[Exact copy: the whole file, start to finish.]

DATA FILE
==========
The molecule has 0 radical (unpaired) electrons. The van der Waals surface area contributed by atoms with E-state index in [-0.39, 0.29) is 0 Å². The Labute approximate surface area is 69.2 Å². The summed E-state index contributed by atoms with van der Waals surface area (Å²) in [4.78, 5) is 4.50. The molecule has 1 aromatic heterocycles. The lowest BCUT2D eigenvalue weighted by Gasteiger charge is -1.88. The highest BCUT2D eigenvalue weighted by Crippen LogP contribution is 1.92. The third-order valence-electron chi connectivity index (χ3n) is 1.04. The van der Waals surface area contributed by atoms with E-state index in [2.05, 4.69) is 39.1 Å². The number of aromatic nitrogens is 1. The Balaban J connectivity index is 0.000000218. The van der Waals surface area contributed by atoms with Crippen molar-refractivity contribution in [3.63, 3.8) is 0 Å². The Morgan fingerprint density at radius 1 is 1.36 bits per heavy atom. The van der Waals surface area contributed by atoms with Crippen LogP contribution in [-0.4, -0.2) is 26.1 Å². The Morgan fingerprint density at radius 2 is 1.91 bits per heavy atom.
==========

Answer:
The molecule has 0 radical (unpaired) electrons. The van der Waals surface area contributed by atoms with E-state index in [-0.39, 0.29) is 0 Å². The Labute approximate surface area is 69.2 Å². The summed E-state index contributed by atoms with van der Waals surface area (Å²) in [4.78, 5) is 4.50. The molecule has 1 aromatic heterocycles. The lowest BCUT2D eigenvalue weighted by Gasteiger charge is -1.88. The highest BCUT2D eigenvalue weighted by Crippen LogP contribution is 1.92. The third-order valence-electron chi connectivity index (χ3n) is 1.04. The van der Waals surface area contributed by atoms with E-state index in [2.05, 4.69) is 39.1 Å². The number of aromatic nitrogens is 1. The Balaban J connectivity index is 0.000000218. The van der Waals surface area contributed by atoms with Crippen molar-refractivity contribution in [3.63, 3.8) is 0 Å². The Morgan fingerprint density at radius 1 is 1.36 bits per heavy atom. The van der Waals surface area contributed by atoms with Crippen LogP contribution in [-0.4, -0.2) is 26.1 Å². The Morgan fingerprint density at radius 2 is 1.91 bits per heavy atom.